Disney filed a lawsuit against Florida Governor Ron DeSantis on Wednesday, claiming that his administration's takeover of the area that houses its theme parks is part of “a targeted campaign of government retaliation” in response to Disney's resistance to a rule that forbids discussing homosexuality in schools.
The action is the latest volley in a battle that has become more acrimonious between the entertainment behemoth and DeSantis, a Republican presidential candidate for 2024 who has called Disney a “woke” corporate in an effort to win over his right-wing fans.
DeSantis and other officials from the Republican governor's administration are named in the complaint, which was submitted to a federal court in Florida.
“A targeted campaign of government retaliation — orchestrated at every step by Governor DeSantis as punishment for Disney's protected speech — now threatens Disney's business operations, jeopardizes its economic future in the region, and violates its constitutional rights,” the statement claims.
Disney offended the governor last year by criticizing a rule that forbade teachings in schools about gender identity and sexual orientation.
under initially remaining silent on the subject, Disney finally made a commitment to assist in the repeal of the so-called “Don't Say Gay” regulation, which proponents claim stigmatizes LGBTQ kids, under pressure from its creative workers.
DeSantis took over the self-governing area of Walt Disney World in February and has publicly discussed raising taxes on the firm, enforcing harsh safety checks, or even constructing a jail close to the theme park.
A DeSantis-appointed panel voted on Wednesday to revoke agreements that gave Disney real autonomy over its enormous complex near Orlando. This complex employs 75,000 people and draws 50 million visitors annually, many of whom are from outside the United States, contributing billions of dollars to the state's economy.
Later, the business responded.
There is no space for debate about what took place in this case: Disney voiced its position over state law and was subsequently penalized by the State as a result, according to the submission.
The company is requesting that the court nullify DeSantis's legal actions and rule that they are illegal and unenforceable.
Disney said that because of its size and resources, it was able to take such action while acknowledging that many smaller businesses would be unable to counter an organized governmental effort.
However, it presented itself as standing up for basic rights.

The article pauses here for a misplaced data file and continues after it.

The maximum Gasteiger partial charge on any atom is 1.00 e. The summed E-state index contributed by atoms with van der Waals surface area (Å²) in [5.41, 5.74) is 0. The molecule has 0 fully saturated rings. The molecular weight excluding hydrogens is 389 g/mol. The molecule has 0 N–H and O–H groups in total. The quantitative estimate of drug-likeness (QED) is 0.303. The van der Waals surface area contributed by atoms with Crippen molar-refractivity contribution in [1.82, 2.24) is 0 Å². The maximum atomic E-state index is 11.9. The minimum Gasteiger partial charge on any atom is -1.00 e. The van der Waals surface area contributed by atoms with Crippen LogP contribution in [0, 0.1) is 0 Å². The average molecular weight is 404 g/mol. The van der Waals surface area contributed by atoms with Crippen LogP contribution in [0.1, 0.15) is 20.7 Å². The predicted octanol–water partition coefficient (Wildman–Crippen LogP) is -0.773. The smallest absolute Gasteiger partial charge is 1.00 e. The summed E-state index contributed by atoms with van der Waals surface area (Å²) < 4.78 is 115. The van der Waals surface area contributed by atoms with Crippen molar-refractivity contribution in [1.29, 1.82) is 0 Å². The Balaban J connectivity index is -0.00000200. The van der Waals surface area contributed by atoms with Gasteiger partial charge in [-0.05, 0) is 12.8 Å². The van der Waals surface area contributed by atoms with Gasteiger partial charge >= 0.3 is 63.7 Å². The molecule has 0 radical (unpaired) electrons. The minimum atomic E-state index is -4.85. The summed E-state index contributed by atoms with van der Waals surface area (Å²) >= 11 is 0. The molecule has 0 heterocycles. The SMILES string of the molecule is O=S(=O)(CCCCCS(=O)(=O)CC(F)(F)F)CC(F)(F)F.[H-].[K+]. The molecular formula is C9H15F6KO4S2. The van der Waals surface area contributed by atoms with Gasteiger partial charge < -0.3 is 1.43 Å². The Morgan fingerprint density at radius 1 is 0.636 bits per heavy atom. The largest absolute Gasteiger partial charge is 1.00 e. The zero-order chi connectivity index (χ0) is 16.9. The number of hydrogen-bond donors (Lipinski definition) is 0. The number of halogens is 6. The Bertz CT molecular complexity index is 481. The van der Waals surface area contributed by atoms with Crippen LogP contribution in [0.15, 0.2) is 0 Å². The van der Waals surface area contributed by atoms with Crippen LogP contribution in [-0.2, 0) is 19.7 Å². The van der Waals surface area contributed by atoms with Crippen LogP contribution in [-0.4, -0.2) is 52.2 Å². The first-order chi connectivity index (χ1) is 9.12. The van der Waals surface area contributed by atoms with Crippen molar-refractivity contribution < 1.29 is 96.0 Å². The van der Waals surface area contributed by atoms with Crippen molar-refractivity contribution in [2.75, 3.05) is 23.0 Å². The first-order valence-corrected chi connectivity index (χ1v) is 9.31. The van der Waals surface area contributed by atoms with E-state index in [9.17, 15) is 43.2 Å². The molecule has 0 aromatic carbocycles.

“In America, the government cannot punish you for speaking your mind,” the complaint said.
In opposition to Florida
This month, Disney CEO Bob Iger warned shareholders that DeSantis' actions “seem really wrong.”
“A company has a right to freedom of speech just like individuals do,” he said.
Disney has revealed plans to spend more than $17 billion in Disney World over the next ten years. The company estimates that this move would generate more than 10,000 new employment and bring even more tourists to Florida.
Iger stated that any action that thwarts such initiatives just as payback for a stance the corporation made “sounds not just anti-business, but it sounds anti-Florida.”
With $1.1 billion in state and local taxes paid in the previous year, Disney claims to be one of the state's greatest employees and one of the region's major donors to the government coffers.
The largest theme park in the world, Walt Disney World, has been run by the Disney-controlled Reedy Creek Improvement District since it first opened in the 1970s. This authority is independent of the state and local counties and enjoys a high degree of local management autonomy, which exempts it from most state regulations.
DeSantis has established himself as the top contender among Republicans to succeed Donald Trump as the party's nominee for president in 2024.
A favorite of the populist right, the 44-year-old has spent most of his time as governor criticizing Democrats for their liberalism and “wokeness.” He has not yet declared his candidacy for president.
DeSantis is firmly on the right flank of his party due to his support for policies like allowing Floridians to carry concealed guns without a license or training.